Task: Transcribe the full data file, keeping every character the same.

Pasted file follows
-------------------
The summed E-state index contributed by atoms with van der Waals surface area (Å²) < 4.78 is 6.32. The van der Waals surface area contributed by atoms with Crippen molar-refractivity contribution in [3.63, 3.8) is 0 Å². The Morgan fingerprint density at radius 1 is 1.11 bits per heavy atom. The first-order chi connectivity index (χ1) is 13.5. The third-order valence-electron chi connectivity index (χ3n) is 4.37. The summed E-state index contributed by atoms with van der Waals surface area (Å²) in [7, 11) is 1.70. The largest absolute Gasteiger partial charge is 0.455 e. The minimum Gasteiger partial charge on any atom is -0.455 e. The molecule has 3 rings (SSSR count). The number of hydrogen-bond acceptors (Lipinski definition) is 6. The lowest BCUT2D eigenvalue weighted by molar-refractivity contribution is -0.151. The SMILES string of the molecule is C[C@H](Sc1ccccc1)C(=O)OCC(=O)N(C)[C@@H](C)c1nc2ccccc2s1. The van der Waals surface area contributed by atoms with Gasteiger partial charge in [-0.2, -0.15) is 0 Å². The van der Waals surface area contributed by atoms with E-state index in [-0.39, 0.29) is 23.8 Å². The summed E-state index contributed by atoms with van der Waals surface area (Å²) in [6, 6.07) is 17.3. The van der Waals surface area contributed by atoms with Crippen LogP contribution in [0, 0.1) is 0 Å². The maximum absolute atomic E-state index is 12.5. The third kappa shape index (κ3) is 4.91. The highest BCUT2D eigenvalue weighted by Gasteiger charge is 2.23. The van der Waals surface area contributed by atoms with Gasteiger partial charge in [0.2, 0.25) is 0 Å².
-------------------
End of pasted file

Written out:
The summed E-state index contributed by atoms with van der Waals surface area (Å²) < 4.78 is 6.32. The van der Waals surface area contributed by atoms with Crippen molar-refractivity contribution in [3.63, 3.8) is 0 Å². The Morgan fingerprint density at radius 1 is 1.11 bits per heavy atom. The first-order chi connectivity index (χ1) is 13.5. The third-order valence-electron chi connectivity index (χ3n) is 4.37. The summed E-state index contributed by atoms with van der Waals surface area (Å²) in [7, 11) is 1.70. The largest absolute Gasteiger partial charge is 0.455 e. The minimum Gasteiger partial charge on any atom is -0.455 e. The molecule has 3 rings (SSSR count). The number of hydrogen-bond acceptors (Lipinski definition) is 6. The lowest BCUT2D eigenvalue weighted by molar-refractivity contribution is -0.151. The SMILES string of the molecule is C[C@H](Sc1ccccc1)C(=O)OCC(=O)N(C)[C@@H](C)c1nc2ccccc2s1. The van der Waals surface area contributed by atoms with Gasteiger partial charge in [-0.2, -0.15) is 0 Å². The van der Waals surface area contributed by atoms with E-state index in [-0.39, 0.29) is 23.8 Å². The summed E-state index contributed by atoms with van der Waals surface area (Å²) in [6, 6.07) is 17.3. The van der Waals surface area contributed by atoms with Crippen LogP contribution in [0, 0.1) is 0 Å². The maximum absolute atomic E-state index is 12.5. The third kappa shape index (κ3) is 4.91. The highest BCUT2D eigenvalue weighted by Gasteiger charge is 2.23. The van der Waals surface area contributed by atoms with Gasteiger partial charge in [0.2, 0.25) is 0 Å².